Lots to take out from this a16z podcast with Eric Ries (of the Lean Startup fame of-course) including the title of this post (which it seems comes from an old customer-service oriented strategy from McDonalds). Believe it or not the book is five years old now (and the fundamental ideas even older), setting out a more scientific approach to building products but in doing so creating principles that might be applied in a much broader context to doing anything new under conditions of extreme uncertainty.
It's worth listening to the whole thing, but some of the most interesting discussion was about this wider context for Lean outside of silicon valley startup world, and how it might be applied to creating change in much larger organisations (touching on many of the areas that I've written about a lot here). Some notes from me:
- We're moving from ownership to platform - from Karl Marx's old idea of owning the means of production to a world in which we can rent the means of production. So value comes not necessarily from complete control, but from taking a smaller piece of much larger pie
- An interesting point on the origins of accounting methods, which were originally developed to ensure managerial accountability but seem now to be much more about tracking money and relying on forecasts which almost never come true: ‘a forecast is accurate only to the extent that it is an extrapolation from a long and stable operating history’. In conditions of high uncertainty where we are doing a lot more new things, we need a better way of accounting
- A good analogy about moving from science to astrology as an idea comes out of a Lab or R & D where it has been more rigorously developed and into the business where it is shackled to forecasts, organisational silos and short-term targets, meaning it is unlikely to survive. Eric makes a great point here about a missing function of entrepreneurship in many companies. Someone who is responsible for taking ideas out of the lab and has the ability, incentives, time and space to commercialise them. Someone who can manage the process from concept to execution, and a disciplined, systematic way of testing new ideas. Often in companies the problem is not lack of ideas, but the lack of a process to test out those ideas. Saying it is everyone’s job means it is nobodys.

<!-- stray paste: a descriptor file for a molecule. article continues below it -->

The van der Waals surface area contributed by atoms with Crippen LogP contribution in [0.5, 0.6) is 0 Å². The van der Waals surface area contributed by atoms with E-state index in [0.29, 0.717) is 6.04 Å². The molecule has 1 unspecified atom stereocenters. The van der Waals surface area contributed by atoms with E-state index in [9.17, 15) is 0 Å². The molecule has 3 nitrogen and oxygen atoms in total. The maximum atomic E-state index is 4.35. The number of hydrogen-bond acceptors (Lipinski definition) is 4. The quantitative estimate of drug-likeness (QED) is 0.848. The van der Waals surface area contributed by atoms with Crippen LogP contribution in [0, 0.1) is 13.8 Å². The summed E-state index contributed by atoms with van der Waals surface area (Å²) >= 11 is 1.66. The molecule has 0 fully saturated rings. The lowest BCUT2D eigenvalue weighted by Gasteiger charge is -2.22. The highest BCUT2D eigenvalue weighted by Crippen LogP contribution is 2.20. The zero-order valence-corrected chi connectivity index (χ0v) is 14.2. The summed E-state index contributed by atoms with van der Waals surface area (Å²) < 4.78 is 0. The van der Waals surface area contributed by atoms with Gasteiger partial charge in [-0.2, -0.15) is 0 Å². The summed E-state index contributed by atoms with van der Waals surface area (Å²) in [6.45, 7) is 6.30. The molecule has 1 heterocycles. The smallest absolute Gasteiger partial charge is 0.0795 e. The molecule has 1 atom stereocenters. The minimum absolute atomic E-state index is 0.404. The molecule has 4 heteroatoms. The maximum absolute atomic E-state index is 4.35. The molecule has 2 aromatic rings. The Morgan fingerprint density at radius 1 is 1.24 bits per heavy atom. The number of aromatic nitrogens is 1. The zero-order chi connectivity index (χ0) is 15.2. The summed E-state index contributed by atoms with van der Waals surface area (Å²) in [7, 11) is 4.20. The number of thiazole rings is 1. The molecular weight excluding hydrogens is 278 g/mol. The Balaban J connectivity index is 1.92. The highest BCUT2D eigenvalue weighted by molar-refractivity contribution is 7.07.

- It’s not inevitable that large companies cannot innovate in this way - 'the bureaucracy and slowness and osification that we take for granted as a result of scale is not an inevitable development but is a choice about the systems of management we use'. The people that can make it work and take on these ’suicide missions’ are the mavericks that defy the standardisation of work
- Eric's 'grand unified theory of entrepreneurship' is that in most companies there are four completely different jobs that are actually the same role - a product manager tasked with entering a new environment/market, someone in charge of a new internal system, someone in business development tasked with evaluating startups for purchase, or people who are responsible for partnering with startups. These are all entrepreneurial challenges and all deal with situations of high uncertainty. Identifying the metrics for accountability, how you share best practices, what a career path looks like and so on - that sounds a lot like a corporate function
- Many larger organisations pay lip-service to continuous innovation but have no-one really driving it or no process for it to happen. A Founder/CEO’s time on innovation projects doesn’t scale - if you’re a large company that needs to create something disruptive every couple of years you need to have hundreds of experiments running at any one time. So you need to have a way to train and reward the entrepreneurial people in your company
- Small teams can be a useful tool in the management toolbox since they allow you the resourcing flexibility to try things out and not have it turn into a big sprawling committee. It's important to keep the people focused, cross-functional and dedicated
- It is often about mindset, not tools. Most companies have everything they need but it is just about management. Eric mentioned the GE Fast Works programme as an example of how large companies might innovate using Lean principles
- Pivot is now an overused word, but is a description for something that still needs a name - Pivot is a 'change in strategy, without a change in vision'
- Most people are energised by new ideas, but get frustrated by the slow pace of change in large companies. An enormous amount of human potential is locked up inside these companies. It's a powerful catalyst to set this potential free.